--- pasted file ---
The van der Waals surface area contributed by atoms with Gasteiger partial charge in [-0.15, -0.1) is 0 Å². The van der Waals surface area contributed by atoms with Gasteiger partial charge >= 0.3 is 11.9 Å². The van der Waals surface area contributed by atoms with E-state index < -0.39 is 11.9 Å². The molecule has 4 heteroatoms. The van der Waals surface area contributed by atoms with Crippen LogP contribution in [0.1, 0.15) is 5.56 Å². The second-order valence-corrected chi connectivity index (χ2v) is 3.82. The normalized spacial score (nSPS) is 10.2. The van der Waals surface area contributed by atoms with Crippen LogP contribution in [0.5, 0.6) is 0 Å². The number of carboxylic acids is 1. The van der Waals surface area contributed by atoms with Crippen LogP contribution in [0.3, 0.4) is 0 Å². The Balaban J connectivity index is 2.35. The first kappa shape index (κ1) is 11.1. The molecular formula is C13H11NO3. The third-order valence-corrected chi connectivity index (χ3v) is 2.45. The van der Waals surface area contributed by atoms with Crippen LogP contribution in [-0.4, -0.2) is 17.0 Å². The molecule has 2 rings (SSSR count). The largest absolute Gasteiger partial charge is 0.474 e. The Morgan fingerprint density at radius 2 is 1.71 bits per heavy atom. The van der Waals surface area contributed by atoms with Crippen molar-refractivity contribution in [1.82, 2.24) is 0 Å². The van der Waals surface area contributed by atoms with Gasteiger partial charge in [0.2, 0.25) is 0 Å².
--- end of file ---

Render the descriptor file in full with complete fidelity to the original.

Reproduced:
The van der Waals surface area contributed by atoms with Gasteiger partial charge in [-0.15, -0.1) is 0 Å². The van der Waals surface area contributed by atoms with Gasteiger partial charge >= 0.3 is 11.9 Å². The van der Waals surface area contributed by atoms with E-state index < -0.39 is 11.9 Å². The molecule has 4 heteroatoms. The van der Waals surface area contributed by atoms with Crippen LogP contribution in [0.1, 0.15) is 5.56 Å². The second-order valence-corrected chi connectivity index (χ2v) is 3.82. The normalized spacial score (nSPS) is 10.2. The van der Waals surface area contributed by atoms with Crippen LogP contribution in [0.5, 0.6) is 0 Å². The number of carboxylic acids is 1. The van der Waals surface area contributed by atoms with Crippen LogP contribution in [0.3, 0.4) is 0 Å². The Balaban J connectivity index is 2.35. The first kappa shape index (κ1) is 11.1. The molecular formula is C13H11NO3. The third-order valence-corrected chi connectivity index (χ3v) is 2.45. The van der Waals surface area contributed by atoms with Crippen LogP contribution in [-0.4, -0.2) is 17.0 Å². The molecule has 2 rings (SSSR count). The largest absolute Gasteiger partial charge is 0.474 e. The Morgan fingerprint density at radius 2 is 1.71 bits per heavy atom. The van der Waals surface area contributed by atoms with Crippen molar-refractivity contribution in [1.82, 2.24) is 0 Å². The van der Waals surface area contributed by atoms with Gasteiger partial charge in [0.2, 0.25) is 0 Å².